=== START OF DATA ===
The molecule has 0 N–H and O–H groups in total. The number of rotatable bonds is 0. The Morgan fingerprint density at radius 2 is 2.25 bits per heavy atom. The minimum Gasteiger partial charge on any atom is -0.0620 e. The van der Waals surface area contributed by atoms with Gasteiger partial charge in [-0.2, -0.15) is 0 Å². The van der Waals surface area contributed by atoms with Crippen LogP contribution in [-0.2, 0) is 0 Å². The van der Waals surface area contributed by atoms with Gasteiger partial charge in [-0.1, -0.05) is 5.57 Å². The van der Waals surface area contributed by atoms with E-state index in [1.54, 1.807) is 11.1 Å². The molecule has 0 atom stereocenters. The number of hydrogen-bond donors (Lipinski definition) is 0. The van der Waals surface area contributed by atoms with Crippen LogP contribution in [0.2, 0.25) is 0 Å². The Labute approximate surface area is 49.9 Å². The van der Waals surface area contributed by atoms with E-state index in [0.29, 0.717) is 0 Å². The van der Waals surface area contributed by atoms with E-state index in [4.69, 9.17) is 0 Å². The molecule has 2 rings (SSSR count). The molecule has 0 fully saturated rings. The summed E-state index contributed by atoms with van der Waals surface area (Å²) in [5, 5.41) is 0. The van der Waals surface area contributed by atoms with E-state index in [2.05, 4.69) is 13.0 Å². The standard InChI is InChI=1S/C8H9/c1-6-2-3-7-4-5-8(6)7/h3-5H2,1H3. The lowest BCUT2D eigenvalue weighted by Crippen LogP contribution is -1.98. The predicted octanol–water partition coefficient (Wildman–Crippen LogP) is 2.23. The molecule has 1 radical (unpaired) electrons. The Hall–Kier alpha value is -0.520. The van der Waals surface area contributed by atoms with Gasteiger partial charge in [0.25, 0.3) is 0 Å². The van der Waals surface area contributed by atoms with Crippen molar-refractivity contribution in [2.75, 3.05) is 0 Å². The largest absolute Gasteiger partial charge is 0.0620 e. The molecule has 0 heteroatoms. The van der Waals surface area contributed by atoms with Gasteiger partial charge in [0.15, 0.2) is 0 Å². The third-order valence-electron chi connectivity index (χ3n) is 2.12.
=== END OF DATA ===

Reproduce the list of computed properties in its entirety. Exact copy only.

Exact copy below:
The molecule has 0 N–H and O–H groups in total. The number of rotatable bonds is 0. The Morgan fingerprint density at radius 2 is 2.25 bits per heavy atom. The minimum Gasteiger partial charge on any atom is -0.0620 e. The van der Waals surface area contributed by atoms with Gasteiger partial charge in [-0.2, -0.15) is 0 Å². The van der Waals surface area contributed by atoms with Crippen LogP contribution in [-0.2, 0) is 0 Å². The van der Waals surface area contributed by atoms with Gasteiger partial charge in [-0.1, -0.05) is 5.57 Å². The van der Waals surface area contributed by atoms with E-state index in [1.54, 1.807) is 11.1 Å². The molecule has 0 atom stereocenters. The number of hydrogen-bond donors (Lipinski definition) is 0. The van der Waals surface area contributed by atoms with Crippen LogP contribution in [0.2, 0.25) is 0 Å². The Labute approximate surface area is 49.9 Å². The van der Waals surface area contributed by atoms with E-state index in [0.29, 0.717) is 0 Å². The van der Waals surface area contributed by atoms with E-state index in [4.69, 9.17) is 0 Å². The molecule has 2 rings (SSSR count). The molecule has 0 fully saturated rings. The summed E-state index contributed by atoms with van der Waals surface area (Å²) in [5, 5.41) is 0. The van der Waals surface area contributed by atoms with E-state index in [2.05, 4.69) is 13.0 Å². The standard InChI is InChI=1S/C8H9/c1-6-2-3-7-4-5-8(6)7/h3-5H2,1H3. The lowest BCUT2D eigenvalue weighted by Crippen LogP contribution is -1.98. The predicted octanol–water partition coefficient (Wildman–Crippen LogP) is 2.23. The molecule has 1 radical (unpaired) electrons. The Hall–Kier alpha value is -0.520. The van der Waals surface area contributed by atoms with Gasteiger partial charge in [0.25, 0.3) is 0 Å². The van der Waals surface area contributed by atoms with Crippen molar-refractivity contribution in [2.75, 3.05) is 0 Å². The largest absolute Gasteiger partial charge is 0.0620 e. The molecule has 0 heteroatoms. The van der Waals surface area contributed by atoms with Gasteiger partial charge in [0.15, 0.2) is 0 Å². The third-order valence-electron chi connectivity index (χ3n) is 2.12.